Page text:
A home wrecked by flooding in Cedar Rapids, Iowa, in 2008.
Thousands of Americans devastated by natural disasters in the last few years are being asked to return a total of more than $22 million in federal relief money accidentally given to them by FEMA. The organization is required by law to retrieve the funds, but many recipients are unable to pay.
This latest blunder is not good for the federal agency that single-handedly botched the response to Hurricane Katrina in New Orleans under the supervision of the Bush administration and then-director Michael D. Brown. It’s also fuel for the political fire into which congressional Republicans and conservative Democrats hope to toss Medicaid and other social welfare programs. —ARK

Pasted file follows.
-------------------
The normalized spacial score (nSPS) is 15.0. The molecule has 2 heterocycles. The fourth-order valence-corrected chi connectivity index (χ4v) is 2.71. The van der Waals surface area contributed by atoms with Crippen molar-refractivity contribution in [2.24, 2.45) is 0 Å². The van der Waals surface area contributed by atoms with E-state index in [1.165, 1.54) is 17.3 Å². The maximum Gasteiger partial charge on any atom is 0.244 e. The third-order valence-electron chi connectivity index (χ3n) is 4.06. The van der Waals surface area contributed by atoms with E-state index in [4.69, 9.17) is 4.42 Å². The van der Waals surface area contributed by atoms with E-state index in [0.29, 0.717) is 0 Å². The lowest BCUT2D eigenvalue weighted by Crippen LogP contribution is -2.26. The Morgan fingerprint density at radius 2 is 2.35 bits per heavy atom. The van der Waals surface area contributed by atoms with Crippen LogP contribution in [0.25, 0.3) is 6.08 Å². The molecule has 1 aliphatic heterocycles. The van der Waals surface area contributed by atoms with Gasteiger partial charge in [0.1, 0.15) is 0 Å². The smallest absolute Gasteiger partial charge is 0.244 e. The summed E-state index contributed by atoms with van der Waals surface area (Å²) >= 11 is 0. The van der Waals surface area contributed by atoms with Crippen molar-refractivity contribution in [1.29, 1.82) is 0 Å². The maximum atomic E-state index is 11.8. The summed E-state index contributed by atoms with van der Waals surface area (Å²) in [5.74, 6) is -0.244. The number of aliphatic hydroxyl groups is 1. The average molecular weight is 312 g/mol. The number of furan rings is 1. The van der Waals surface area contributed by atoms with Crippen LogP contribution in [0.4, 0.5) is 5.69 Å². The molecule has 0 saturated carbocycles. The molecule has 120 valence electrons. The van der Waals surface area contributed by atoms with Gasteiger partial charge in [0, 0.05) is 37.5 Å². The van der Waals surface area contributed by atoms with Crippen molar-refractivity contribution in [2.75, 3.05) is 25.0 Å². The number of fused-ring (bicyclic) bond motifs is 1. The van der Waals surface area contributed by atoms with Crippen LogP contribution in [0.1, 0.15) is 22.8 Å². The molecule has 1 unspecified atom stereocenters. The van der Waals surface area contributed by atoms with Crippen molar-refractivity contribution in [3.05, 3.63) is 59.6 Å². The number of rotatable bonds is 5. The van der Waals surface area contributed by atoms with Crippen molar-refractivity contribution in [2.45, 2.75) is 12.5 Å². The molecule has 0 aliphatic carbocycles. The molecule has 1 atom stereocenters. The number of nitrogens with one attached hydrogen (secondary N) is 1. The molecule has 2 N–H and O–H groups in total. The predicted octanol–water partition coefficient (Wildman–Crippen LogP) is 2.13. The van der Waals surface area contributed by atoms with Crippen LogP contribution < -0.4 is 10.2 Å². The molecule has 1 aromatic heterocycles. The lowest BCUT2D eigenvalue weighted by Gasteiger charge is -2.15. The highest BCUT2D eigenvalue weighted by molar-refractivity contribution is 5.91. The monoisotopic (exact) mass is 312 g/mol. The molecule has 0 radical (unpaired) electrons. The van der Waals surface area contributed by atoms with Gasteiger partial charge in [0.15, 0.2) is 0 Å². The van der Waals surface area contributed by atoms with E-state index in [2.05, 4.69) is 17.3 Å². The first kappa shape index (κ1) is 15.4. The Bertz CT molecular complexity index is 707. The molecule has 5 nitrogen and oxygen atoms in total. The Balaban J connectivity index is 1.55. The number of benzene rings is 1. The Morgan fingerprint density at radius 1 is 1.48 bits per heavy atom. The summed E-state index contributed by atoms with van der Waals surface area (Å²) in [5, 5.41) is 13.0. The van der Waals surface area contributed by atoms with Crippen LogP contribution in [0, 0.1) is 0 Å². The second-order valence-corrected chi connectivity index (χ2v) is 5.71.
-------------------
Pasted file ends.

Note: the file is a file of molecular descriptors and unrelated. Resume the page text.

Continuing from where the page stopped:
AP via Google:
The agency is asking Van Fleet and thousands of other Americans who were victims of natural disasters to return more than $22 million in government aid, acknowledging it mistakenly made payments to many people who were ineligible.
FEMA is required by law to recover improperly spent money, but most of the people who were helped say they used the cash years ago, and they don’t want to be financially punished because of the agency’s errors.
... Documents obtained by The Associated Press show that FEMA is seeking payments from more than 5,500 people who were affected by 129 separate disasters since 2005, including floods, tornados, hurricanes and other calamities from Arkansas to American Samoa. The agency is still reviewing records, and more repayment requests could go out soon, including to victims of Hurricane Katrina.